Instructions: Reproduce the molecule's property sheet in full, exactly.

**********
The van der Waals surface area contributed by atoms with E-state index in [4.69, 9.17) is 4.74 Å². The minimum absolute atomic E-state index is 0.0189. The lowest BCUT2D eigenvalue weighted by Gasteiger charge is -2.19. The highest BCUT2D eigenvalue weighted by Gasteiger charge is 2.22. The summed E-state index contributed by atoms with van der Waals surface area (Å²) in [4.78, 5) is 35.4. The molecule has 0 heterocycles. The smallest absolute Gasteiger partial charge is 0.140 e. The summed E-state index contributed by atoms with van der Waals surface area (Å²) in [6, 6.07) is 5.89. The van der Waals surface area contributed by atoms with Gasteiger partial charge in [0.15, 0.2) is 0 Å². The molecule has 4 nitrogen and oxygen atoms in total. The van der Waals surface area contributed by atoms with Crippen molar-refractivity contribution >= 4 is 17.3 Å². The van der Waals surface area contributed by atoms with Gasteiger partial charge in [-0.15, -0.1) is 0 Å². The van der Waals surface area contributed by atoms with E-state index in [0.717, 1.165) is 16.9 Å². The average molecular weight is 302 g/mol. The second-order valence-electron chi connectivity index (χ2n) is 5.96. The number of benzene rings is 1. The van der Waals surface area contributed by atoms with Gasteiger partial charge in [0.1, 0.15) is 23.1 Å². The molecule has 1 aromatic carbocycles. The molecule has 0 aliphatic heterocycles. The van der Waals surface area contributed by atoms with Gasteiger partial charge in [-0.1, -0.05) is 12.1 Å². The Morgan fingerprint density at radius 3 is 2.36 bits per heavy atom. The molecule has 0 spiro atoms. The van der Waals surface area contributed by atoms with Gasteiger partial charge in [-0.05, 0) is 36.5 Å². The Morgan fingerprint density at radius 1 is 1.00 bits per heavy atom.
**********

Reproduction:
The van der Waals surface area contributed by atoms with E-state index in [4.69, 9.17) is 4.74 Å². The minimum absolute atomic E-state index is 0.0189. The lowest BCUT2D eigenvalue weighted by Gasteiger charge is -2.19. The highest BCUT2D eigenvalue weighted by Gasteiger charge is 2.22. The summed E-state index contributed by atoms with van der Waals surface area (Å²) in [4.78, 5) is 35.4. The molecule has 0 heterocycles. The smallest absolute Gasteiger partial charge is 0.140 e. The summed E-state index contributed by atoms with van der Waals surface area (Å²) in [6, 6.07) is 5.89. The van der Waals surface area contributed by atoms with Gasteiger partial charge in [0.15, 0.2) is 0 Å². The molecule has 4 nitrogen and oxygen atoms in total. The van der Waals surface area contributed by atoms with Crippen molar-refractivity contribution >= 4 is 17.3 Å². The van der Waals surface area contributed by atoms with Gasteiger partial charge in [-0.15, -0.1) is 0 Å². The van der Waals surface area contributed by atoms with E-state index in [0.717, 1.165) is 16.9 Å². The average molecular weight is 302 g/mol. The second-order valence-electron chi connectivity index (χ2n) is 5.96. The number of benzene rings is 1. The van der Waals surface area contributed by atoms with Gasteiger partial charge in [0.1, 0.15) is 23.1 Å². The molecule has 1 aromatic carbocycles. The molecule has 0 aliphatic heterocycles. The van der Waals surface area contributed by atoms with Gasteiger partial charge in [-0.1, -0.05) is 12.1 Å². The Morgan fingerprint density at radius 3 is 2.36 bits per heavy atom. The molecule has 0 spiro atoms. The van der Waals surface area contributed by atoms with Gasteiger partial charge in [-0.05, 0) is 36.5 Å². The Morgan fingerprint density at radius 1 is 1.00 bits per heavy atom.